I managed to get my hands on a little book published by Stanley Gibbons, the philatelic dealers. Seems they're also into autographs now.

They give each entry in their 'catalogue' three different 'estimated values'. One is for a signed photo, one for a signed document and the third for an autograph album page.

I'd put a programme down as being nearest to a document out of those three, and the Gibbons 2008 figure for that is £1,250 - its £1,500 for a signed photo and £1,000 for the album page.

That would have it close to rivalling the most expensive of my first editions collection, and they're insured.

No amount of insurance payout would replace it, but 'market value' compensation would pay for the wake should anything ever happen to it.

.


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Posted: 30 Nov 09, 13:32 Edit this post Reply to this post Reply with Quote

you lucky little monkey ! i saw them at newcastle city hall for that crazy tour which came after the manchester gig. i was also at the nec december 1980 gig that you mentioned and got some good photos.it was the nearest i got to getting the autographs as me and my pal went around the back of the nec and happened upon the dressing room. there was about 20 fans gathered there and you could see the boys through the joins in the curtain and this is what we saw; they were sporting brown terry towelling gowns and freddie was applying moisturiser . brian was sitting with his back right up against the curtains and reading fan mail which we could also read, i swear , it was that close, he then started reading the daily express and i even remember the headline; 'no invasion-yet' -alluding to the threat of the ussr invading poland due to the turmoil caused by lech walesa and solidarity in the gdansk shipyards. And then roger threw the curtains back and bawled at us good humoredly. our entreaties to the security guy to take our programmes to get the autographs fell on deaf, agressive ears. you wont believe this , but a local restaurent near me is decorated out with celebrity autographs, the owner is a serious collecter according to a write up in my local paper a few tears ago. And there on the wall are her majesties ( the daytime shot with freddie dressed all in blue, i think) apparently,genuinally autograped.the photo is screwed to the wall i hasten to add,i just hope he knows the value , as discussed here.



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Posted: 30 Nov 09, 14:16 Edit this post Reply to this post Reply with Quote

SImap, this is something I also had to deal with not so long ago.  This is going to ramble a bit, but I hope it's of interest to others too.

I have a fairly large record and CD collection, which to replace, if you take the face value of, say, a vinyl single at £3.99 and a CD album at say anything between £3 if it is on sale or £16.99 if it's out of chart and on HMV's shelves, would cost between £8k to £10k.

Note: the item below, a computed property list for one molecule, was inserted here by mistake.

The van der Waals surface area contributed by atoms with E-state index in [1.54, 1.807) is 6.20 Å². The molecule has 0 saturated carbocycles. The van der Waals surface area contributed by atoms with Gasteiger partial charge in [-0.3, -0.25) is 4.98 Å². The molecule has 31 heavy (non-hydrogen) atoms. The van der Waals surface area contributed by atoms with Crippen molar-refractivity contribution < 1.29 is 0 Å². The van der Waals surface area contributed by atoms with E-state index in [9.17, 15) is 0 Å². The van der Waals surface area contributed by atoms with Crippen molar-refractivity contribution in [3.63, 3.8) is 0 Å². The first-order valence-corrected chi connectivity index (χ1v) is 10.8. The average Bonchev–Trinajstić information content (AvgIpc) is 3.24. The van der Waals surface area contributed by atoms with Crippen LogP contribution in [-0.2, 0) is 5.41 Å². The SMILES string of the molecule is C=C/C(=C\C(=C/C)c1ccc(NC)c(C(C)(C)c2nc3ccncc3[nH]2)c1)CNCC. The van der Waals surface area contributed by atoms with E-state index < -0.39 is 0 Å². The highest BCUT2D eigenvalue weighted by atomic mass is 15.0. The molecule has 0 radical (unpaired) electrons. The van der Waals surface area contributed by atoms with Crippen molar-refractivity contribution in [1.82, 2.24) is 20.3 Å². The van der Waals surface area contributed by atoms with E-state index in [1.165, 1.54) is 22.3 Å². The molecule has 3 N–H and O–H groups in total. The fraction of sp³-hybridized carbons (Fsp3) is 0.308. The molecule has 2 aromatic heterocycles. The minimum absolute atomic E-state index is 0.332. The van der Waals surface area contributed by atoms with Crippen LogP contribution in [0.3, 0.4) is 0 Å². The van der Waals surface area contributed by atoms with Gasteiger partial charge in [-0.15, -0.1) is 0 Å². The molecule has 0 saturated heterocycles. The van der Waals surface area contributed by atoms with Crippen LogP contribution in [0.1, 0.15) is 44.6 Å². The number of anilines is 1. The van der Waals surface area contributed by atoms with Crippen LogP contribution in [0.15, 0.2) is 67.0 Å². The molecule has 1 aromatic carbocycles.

But that being said, some of the albums are rare, going up to fairly modest sums of around £100 each.  How do you replace that? Well, the insurance companies - most of them - will take a list. Basically, a big list of everything you have. And for the rare stuff, you make a separate list.  That includes your ordinary 7" vinyl of a reasonable common single - let's a good quality version of Fat Bottomed Girls. Anything that is out of the ordinary, and would cost more than face value. They may ask you to provide a photo of the item.  Some have even been known to send someone round to verify that the item is actually there and take the pic for them, but that doesn't happen as much any more.

For the rarest of items, such as you describe, then your best guess will have to do, and they will generally take that at face value, within reason. They *may* ask for a written valuation. And they *may* put a limit on that.  Say you feel that your programme is worth £3k. They may limit any payout to £1500 or whatever. So for that, you shop around.

Where they really put the boot in, is for so-called "master collections", where the owner has just about everything.  They will then impose special conditions - from the very mundane, in terms of security, to the very high-level, in terms of how the collection is stored or accessed. But you being a bookseller, would probably know all this.

For an auction value....well....it's 20 pages of paper, with some ink on the front.  It will all be down to whether or not there are two people in the room that really want it!  Most auction houses will probably give you a valuation based on their knowledge of the market, the current economic climate, whether they know someone who really wants it, etc, etc, etc. And no item is ever too small. :-)

Mr Scully is about right, and I shifted a genuine, fully-signed Hot Space promotional record for about £400 recently.  Just enjoy the item on the top of your speaker as you do, and make sure the insurance company know that you have, and should the unthinkable happen, you're covered. Only thing I'd do? Get a nice box frame with some museum-grade glass, and a latch on the back. £60 will cover it. 

All the best, you lucky sod!